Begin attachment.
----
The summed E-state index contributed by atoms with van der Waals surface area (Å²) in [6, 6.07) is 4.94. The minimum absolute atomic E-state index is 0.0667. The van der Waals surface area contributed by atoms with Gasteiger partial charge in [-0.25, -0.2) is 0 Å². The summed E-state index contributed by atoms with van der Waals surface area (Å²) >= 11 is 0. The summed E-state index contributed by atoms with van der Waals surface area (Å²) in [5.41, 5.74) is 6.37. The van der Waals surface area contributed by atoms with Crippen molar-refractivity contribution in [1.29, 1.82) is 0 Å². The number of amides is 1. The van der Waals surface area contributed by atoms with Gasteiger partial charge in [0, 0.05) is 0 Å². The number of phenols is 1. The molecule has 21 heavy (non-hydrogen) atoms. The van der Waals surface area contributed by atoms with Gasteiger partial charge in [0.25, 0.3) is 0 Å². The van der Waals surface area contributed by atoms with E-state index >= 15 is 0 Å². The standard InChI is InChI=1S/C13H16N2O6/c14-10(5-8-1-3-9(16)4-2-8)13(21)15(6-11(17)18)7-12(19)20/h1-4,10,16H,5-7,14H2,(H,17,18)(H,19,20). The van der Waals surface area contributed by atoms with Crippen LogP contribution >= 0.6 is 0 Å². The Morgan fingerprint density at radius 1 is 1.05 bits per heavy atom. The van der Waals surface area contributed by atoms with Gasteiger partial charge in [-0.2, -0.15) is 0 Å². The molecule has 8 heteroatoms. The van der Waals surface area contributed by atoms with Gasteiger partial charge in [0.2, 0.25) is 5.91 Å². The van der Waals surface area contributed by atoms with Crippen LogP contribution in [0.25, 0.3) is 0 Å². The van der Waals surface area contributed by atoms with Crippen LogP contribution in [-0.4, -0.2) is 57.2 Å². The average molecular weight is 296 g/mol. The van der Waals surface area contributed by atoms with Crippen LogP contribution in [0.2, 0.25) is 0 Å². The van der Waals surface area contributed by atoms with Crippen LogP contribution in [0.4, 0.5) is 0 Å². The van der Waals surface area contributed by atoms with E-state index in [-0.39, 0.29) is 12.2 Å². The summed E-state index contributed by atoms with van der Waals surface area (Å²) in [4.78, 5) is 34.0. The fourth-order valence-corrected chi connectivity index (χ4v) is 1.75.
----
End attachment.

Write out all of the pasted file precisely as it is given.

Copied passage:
The summed E-state index contributed by atoms with van der Waals surface area (Å²) in [6, 6.07) is 4.94. The minimum absolute atomic E-state index is 0.0667. The van der Waals surface area contributed by atoms with Gasteiger partial charge in [-0.25, -0.2) is 0 Å². The summed E-state index contributed by atoms with van der Waals surface area (Å²) >= 11 is 0. The summed E-state index contributed by atoms with van der Waals surface area (Å²) in [5.41, 5.74) is 6.37. The van der Waals surface area contributed by atoms with Crippen molar-refractivity contribution in [1.29, 1.82) is 0 Å². The number of amides is 1. The van der Waals surface area contributed by atoms with Gasteiger partial charge in [0, 0.05) is 0 Å². The number of phenols is 1. The molecule has 21 heavy (non-hydrogen) atoms. The van der Waals surface area contributed by atoms with Gasteiger partial charge in [0.25, 0.3) is 0 Å². The van der Waals surface area contributed by atoms with E-state index >= 15 is 0 Å². The standard InChI is InChI=1S/C13H16N2O6/c14-10(5-8-1-3-9(16)4-2-8)13(21)15(6-11(17)18)7-12(19)20/h1-4,10,16H,5-7,14H2,(H,17,18)(H,19,20). The van der Waals surface area contributed by atoms with Crippen LogP contribution >= 0.6 is 0 Å². The Morgan fingerprint density at radius 1 is 1.05 bits per heavy atom. The van der Waals surface area contributed by atoms with Gasteiger partial charge in [-0.2, -0.15) is 0 Å². The molecule has 8 heteroatoms. The van der Waals surface area contributed by atoms with Gasteiger partial charge in [0.2, 0.25) is 5.91 Å². The van der Waals surface area contributed by atoms with Crippen LogP contribution in [0.25, 0.3) is 0 Å². The van der Waals surface area contributed by atoms with Crippen LogP contribution in [-0.4, -0.2) is 57.2 Å². The average molecular weight is 296 g/mol. The van der Waals surface area contributed by atoms with Crippen LogP contribution in [0.2, 0.25) is 0 Å². The van der Waals surface area contributed by atoms with Crippen LogP contribution in [0.4, 0.5) is 0 Å². The van der Waals surface area contributed by atoms with E-state index in [-0.39, 0.29) is 12.2 Å². The summed E-state index contributed by atoms with van der Waals surface area (Å²) in [4.78, 5) is 34.0. The fourth-order valence-corrected chi connectivity index (χ4v) is 1.75.